aNewDomain.net — In the now-global debate over the ethics and legalities of the Obama-sanctioned PRISM project that collects every possible form of data and sifts through it using advanced data mining technologies, there are some intriguing technical issues. How do the intelligence agencies actually organize your data, those pics, videos and Skypes and emails they get off Google, Facebook, Microsoft and other services so that they can be mined?
In the recent furor over Edward Snowden’s revelation that the FBI and NSA are collecting the information — email, phone data, location data, Internet histories, videos, photos, you name it — of millions upon millions of individuals in the United States and worldwide, everyone is overlooking one question. How do they analyze all of this stuff?
The big data tech wave of the last few years certainly holds part of the answer, but another big part of the story almost certainly lies in a technology that shares a name with an abstruse branch of philosophy — Ontology.
In philosophy, it is the study of what things can exist, how to classify those things and how they relate to one other. Computer science has appropriated the term to mean a formal description of what can exist in a particular view of the world and how to classify data according to that view.
For example, the world seen through the eyes of an address book application might include people, names, addresses, telephone numbers and email addresses, along with the structural information that people have one name, people may have many telephone numbers and so forth. That is the address book app’s ontology. If it meets another application that shares the same ontology, say an email client, it can share data with that application because the ontology has annotated the data with meaning – it has made the semantics of the data explicit.
Special notations have been developed for encoding these “data ontologies,” and because they obey certain mathematical properties they enable machines to make logical deductions about the data they describe, says Leo Zancani of Ontology Systems in London. This turns out to have two very desirable effects: it makes it much, much easier to combine data coming from many different sources, and it makes it possible to identify non-obvious implications of that data through machine reasoning.
Those effects are not surprisingly of great interest to the intelligence community. And, although ontologies and semantics are making their way into the mainstream, many of the tools enterprises use to integrate data, provide unified customer views and migrate applications started out as government-funded research projects. A lot of vendors of such tools derive significant revenues from government customers to this day.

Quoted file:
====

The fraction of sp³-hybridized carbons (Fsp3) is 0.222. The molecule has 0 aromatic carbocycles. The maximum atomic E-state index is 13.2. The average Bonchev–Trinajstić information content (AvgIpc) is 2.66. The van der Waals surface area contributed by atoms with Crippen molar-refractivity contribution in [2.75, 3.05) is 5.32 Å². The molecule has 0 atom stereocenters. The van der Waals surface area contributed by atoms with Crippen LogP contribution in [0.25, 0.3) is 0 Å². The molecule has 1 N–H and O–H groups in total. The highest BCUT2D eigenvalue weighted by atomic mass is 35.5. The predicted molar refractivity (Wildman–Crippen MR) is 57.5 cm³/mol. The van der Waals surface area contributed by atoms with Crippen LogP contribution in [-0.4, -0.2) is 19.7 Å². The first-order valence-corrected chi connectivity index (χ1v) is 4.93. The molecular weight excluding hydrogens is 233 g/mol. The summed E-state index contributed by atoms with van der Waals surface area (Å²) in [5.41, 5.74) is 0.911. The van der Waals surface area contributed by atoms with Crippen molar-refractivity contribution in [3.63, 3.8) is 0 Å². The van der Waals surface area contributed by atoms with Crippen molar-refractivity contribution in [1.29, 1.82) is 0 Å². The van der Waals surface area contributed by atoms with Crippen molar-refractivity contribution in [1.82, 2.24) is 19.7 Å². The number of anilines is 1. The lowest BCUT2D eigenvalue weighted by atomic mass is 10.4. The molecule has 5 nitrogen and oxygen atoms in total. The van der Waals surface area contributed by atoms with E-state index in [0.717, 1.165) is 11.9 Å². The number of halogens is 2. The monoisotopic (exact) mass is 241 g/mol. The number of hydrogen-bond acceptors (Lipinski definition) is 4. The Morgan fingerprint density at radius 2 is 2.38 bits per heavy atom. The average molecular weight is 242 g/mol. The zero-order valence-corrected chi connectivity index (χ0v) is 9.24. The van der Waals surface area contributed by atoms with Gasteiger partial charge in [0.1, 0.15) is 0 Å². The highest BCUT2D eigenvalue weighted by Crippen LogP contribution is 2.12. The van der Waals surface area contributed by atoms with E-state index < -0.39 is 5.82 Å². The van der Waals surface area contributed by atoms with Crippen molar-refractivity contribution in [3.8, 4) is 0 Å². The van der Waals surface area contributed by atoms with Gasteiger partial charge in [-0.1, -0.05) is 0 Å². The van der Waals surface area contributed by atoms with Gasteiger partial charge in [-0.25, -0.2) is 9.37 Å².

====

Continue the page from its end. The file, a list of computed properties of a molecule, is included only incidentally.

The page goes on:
Indeed, the NSA is still an active researcher in the field, covers it in its internship programs, and is widely-cited in the ontology literature as a potential beneficiary of technological advances.
PRISM data about electronic communications seems a perfect candidate for treatment through ontologies and semantics: although it comes from many different sources it is all about one subject (domain of discourse as ontologists like to say) and the value in it lies not in the data itself, but in the inferences that can be made from the data.
It must be analyzed promptly to be useful, and traditional data-integration approaches based around relational databases simply can’t be flexible enough to keep up.
Somewhere, without a doubt, there is a very-complete and rich ontology of electronic communications mechanisms, and the kinds of people that use them — you and me.
Clark Parsia is a company that has made produced systems that might be of interest to intelligence agencies. Its Pellet system is rumored to be free of a “stop button” because its main customers never need to stop, an unusual feature for a commercial product. Only an entity feeding it enormous amounts of data would never need a stop, come to think about it.
PRISM needs no stop button if the project is continually collecting the unimaginable volumes of bits and bytes it is capturing from Google (Gmail and Youtube alone would be huge), plus Microsoft, Facebook and other companies it names among its partners.
Another interesting point. Did you hear Cray is announcing this monster? And so the plot, it thickens.
Based in the U.S. and Europe, Tom Ewing is an intellectual property strategist and attorney who advises the United Nations agency WIPO on patent issues, lawsuits and strategy. He also is a senior editor and a board member at aNewDomain.net.